2
 The scenario poses more than just a problem of inconvenience—accordingto the New York State Legislature, “traffic congestion in New York City’sbusiness district has a severe adverse impact on public health, theenvironment of New York City and adjoining areas, and overallemployment and job development.”
3
As the Legislature suggests, there area number of reasons why New York City should take steps to mitigatecongestion within its limits.As a means of alleviating congestion and the associated economic,environmental and public health concerns, the Mayor of New York City,Michael Bloomberg, sought to implement a road-pricing scheme called“congestion pricing.”
4
The Environmental Protection Agency has definedcongestion pricing as a “fee charged for driving on specific roadwaysduring times of dense traffic.”
5
Congestion pricing is intended todiscourage the use of automobiles, especially during peak hours, andencourage drivers to consider alternatives to driving.
6
Economists haveendorsed congestion pricing as the “single most viable approach toreducing traffic congestion,”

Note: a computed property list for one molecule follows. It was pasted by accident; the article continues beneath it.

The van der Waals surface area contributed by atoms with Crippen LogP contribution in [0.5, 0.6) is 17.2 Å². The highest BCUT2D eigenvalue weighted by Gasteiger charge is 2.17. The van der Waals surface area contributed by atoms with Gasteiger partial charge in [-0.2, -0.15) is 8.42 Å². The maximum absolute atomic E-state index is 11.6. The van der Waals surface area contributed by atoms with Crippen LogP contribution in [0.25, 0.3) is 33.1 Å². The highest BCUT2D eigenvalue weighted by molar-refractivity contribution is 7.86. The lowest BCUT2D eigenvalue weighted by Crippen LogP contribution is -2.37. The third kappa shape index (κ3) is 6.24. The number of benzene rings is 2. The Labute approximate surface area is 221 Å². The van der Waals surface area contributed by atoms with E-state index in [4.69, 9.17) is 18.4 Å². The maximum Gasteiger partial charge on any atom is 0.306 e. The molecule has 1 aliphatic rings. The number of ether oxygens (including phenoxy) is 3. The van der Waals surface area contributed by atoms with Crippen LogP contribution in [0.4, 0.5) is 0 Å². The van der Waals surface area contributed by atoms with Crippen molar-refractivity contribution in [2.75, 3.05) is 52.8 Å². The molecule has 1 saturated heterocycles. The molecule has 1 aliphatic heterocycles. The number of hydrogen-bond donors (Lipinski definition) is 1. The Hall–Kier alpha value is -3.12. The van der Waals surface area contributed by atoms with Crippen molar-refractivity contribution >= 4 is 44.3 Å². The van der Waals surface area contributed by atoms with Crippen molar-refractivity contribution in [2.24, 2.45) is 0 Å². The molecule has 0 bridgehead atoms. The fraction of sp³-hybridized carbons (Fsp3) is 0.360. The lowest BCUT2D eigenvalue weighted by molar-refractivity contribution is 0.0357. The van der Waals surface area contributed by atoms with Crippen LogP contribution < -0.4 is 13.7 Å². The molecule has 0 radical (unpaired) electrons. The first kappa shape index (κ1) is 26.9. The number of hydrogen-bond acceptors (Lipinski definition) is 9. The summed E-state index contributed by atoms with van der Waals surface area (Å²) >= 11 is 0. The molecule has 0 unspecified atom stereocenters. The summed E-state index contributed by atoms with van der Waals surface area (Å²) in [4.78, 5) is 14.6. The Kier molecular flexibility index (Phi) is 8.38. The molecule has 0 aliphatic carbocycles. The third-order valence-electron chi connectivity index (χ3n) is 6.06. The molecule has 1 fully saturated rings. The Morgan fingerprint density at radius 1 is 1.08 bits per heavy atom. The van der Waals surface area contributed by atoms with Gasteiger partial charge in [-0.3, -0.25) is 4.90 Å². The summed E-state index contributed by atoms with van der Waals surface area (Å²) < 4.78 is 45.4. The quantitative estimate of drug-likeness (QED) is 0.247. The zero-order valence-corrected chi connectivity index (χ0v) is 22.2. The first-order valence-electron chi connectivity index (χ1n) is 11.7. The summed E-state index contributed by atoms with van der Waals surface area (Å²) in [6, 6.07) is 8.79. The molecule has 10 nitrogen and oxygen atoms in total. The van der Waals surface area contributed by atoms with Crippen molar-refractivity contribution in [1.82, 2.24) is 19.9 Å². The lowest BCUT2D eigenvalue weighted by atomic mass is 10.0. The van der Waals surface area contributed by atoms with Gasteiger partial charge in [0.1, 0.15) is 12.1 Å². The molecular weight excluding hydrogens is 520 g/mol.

7
and it has proven successful in cities likeLondon and Stockholm, where it has reduced congestion by 15 and 20percent respectively.
8
New York City’s ability to follow in the footsteps of 
1
Press Release, New York City Department of City Planning, City Planning DemographersPaint Picture of City’s Future Population at 9.1 Million, Detailing How City Will Grow by 2030(Dec. 13, 2006).
2
2
B
RUCE
S
CHALLER
, M
ANHATTAN
I
NSTITUTE FOR
P
OLICY
R
ESEARCH
, B
ATTLING
T
RAFFIC
: W
HAT
N
EW
Y
ORKERS
T
HINK ABOUT
R
OAD
P
RICING
(2006), http://www.manhattan-institute.org/html/rdr_03.htm (describing the traffic situation in New York City and the public’sattitude toward congestion pricing).
3
2007 N.Y. State Laws Ch. 384. Bruce Schaller noted how congestion pricing carries thepotential to “reduc[e] congestion; generat[e] revenues to improve roads and public transportation;reduc[e] vehicle emissions and gasoline consumption; and improv[e] the efficiency of the city’seconomy.” Schaller,
supra
note 2.
4
New York City, PlaNYC 2030,
available at 
www.nyc.gov/2030 (last visited Apr. 27,2008).
5
E
NVIRONMENTAL
P
ROTECTION
A
GENCY
, O
FFICE OF
M
OBILE
S
OURCES
. C
ONSUMER
I
NFORMATION
: C
ONGESTION
P
RICING
, (1997)
available at 
http://www.epa.gov/otaq/consumer/42097030.pdf.
6
Id 
.
7
U.S. Department of Transportation,
available at 
http://www.fightgridlocknow.gov/docs/upafrfinal20061204.htm (last visited Apr. 27, 2008).
8
U.S. Department of Transportation, New York City Urban Partnership Agreement, (Apr. 8,2008)
available at 
http://www.upa.dot.gov/agreements/newyorkcity.htm.
 
K
OGUT
5/26/09
 
5:58 PM
90
THE DARTMOUTH LAW JOURNAL